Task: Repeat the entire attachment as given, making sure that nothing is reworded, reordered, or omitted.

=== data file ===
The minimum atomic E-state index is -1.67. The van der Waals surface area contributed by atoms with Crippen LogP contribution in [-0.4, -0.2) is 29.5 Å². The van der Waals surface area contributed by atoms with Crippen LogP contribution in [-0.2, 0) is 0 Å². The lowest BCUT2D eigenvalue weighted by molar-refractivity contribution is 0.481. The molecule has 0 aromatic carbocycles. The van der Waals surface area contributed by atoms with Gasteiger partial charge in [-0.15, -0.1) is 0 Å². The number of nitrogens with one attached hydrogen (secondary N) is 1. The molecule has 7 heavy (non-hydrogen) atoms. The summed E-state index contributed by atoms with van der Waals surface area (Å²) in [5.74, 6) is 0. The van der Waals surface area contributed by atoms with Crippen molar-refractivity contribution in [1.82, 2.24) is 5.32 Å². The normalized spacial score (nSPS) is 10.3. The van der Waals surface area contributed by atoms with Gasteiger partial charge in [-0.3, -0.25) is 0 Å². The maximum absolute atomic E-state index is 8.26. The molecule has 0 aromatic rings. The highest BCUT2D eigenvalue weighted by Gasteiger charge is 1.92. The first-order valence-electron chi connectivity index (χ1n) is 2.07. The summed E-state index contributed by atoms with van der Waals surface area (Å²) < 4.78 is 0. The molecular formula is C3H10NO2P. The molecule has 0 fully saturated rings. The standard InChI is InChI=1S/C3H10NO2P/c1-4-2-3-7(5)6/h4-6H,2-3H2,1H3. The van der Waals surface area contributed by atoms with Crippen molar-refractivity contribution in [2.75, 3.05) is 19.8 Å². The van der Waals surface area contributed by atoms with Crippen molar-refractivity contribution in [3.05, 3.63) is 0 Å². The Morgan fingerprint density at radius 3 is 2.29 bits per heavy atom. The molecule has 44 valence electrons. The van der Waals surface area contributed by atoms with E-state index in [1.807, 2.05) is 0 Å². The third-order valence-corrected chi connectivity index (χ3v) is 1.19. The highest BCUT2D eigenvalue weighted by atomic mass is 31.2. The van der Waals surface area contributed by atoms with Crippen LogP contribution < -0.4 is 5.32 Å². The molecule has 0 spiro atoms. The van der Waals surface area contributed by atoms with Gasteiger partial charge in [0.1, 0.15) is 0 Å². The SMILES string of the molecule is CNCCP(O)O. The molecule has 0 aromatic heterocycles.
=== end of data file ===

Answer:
The minimum atomic E-state index is -1.67. The van der Waals surface area contributed by atoms with Crippen LogP contribution in [-0.4, -0.2) is 29.5 Å². The van der Waals surface area contributed by atoms with Crippen LogP contribution in [-0.2, 0) is 0 Å². The lowest BCUT2D eigenvalue weighted by molar-refractivity contribution is 0.481. The molecule has 0 aromatic carbocycles. The van der Waals surface area contributed by atoms with Gasteiger partial charge in [-0.15, -0.1) is 0 Å². The number of nitrogens with one attached hydrogen (secondary N) is 1. The molecule has 7 heavy (non-hydrogen) atoms. The summed E-state index contributed by atoms with van der Waals surface area (Å²) in [5.74, 6) is 0. The van der Waals surface area contributed by atoms with Crippen molar-refractivity contribution in [1.82, 2.24) is 5.32 Å². The normalized spacial score (nSPS) is 10.3. The van der Waals surface area contributed by atoms with Gasteiger partial charge in [-0.3, -0.25) is 0 Å². The maximum absolute atomic E-state index is 8.26. The molecule has 0 aromatic rings. The highest BCUT2D eigenvalue weighted by Gasteiger charge is 1.92. The first-order valence-electron chi connectivity index (χ1n) is 2.07. The summed E-state index contributed by atoms with van der Waals surface area (Å²) < 4.78 is 0. The molecular formula is C3H10NO2P. The molecule has 0 fully saturated rings. The standard InChI is InChI=1S/C3H10NO2P/c1-4-2-3-7(5)6/h4-6H,2-3H2,1H3. The van der Waals surface area contributed by atoms with Crippen molar-refractivity contribution in [2.75, 3.05) is 19.8 Å². The van der Waals surface area contributed by atoms with Crippen molar-refractivity contribution in [3.05, 3.63) is 0 Å². The Morgan fingerprint density at radius 3 is 2.29 bits per heavy atom. The molecule has 44 valence electrons. The van der Waals surface area contributed by atoms with E-state index in [1.807, 2.05) is 0 Å². The third-order valence-corrected chi connectivity index (χ3v) is 1.19. The highest BCUT2D eigenvalue weighted by atomic mass is 31.2. The van der Waals surface area contributed by atoms with Crippen LogP contribution < -0.4 is 5.32 Å². The molecule has 0 spiro atoms. The van der Waals surface area contributed by atoms with Gasteiger partial charge in [0.1, 0.15) is 0 Å². The SMILES string of the molecule is CNCCP(O)O. The molecule has 0 aromatic heterocycles.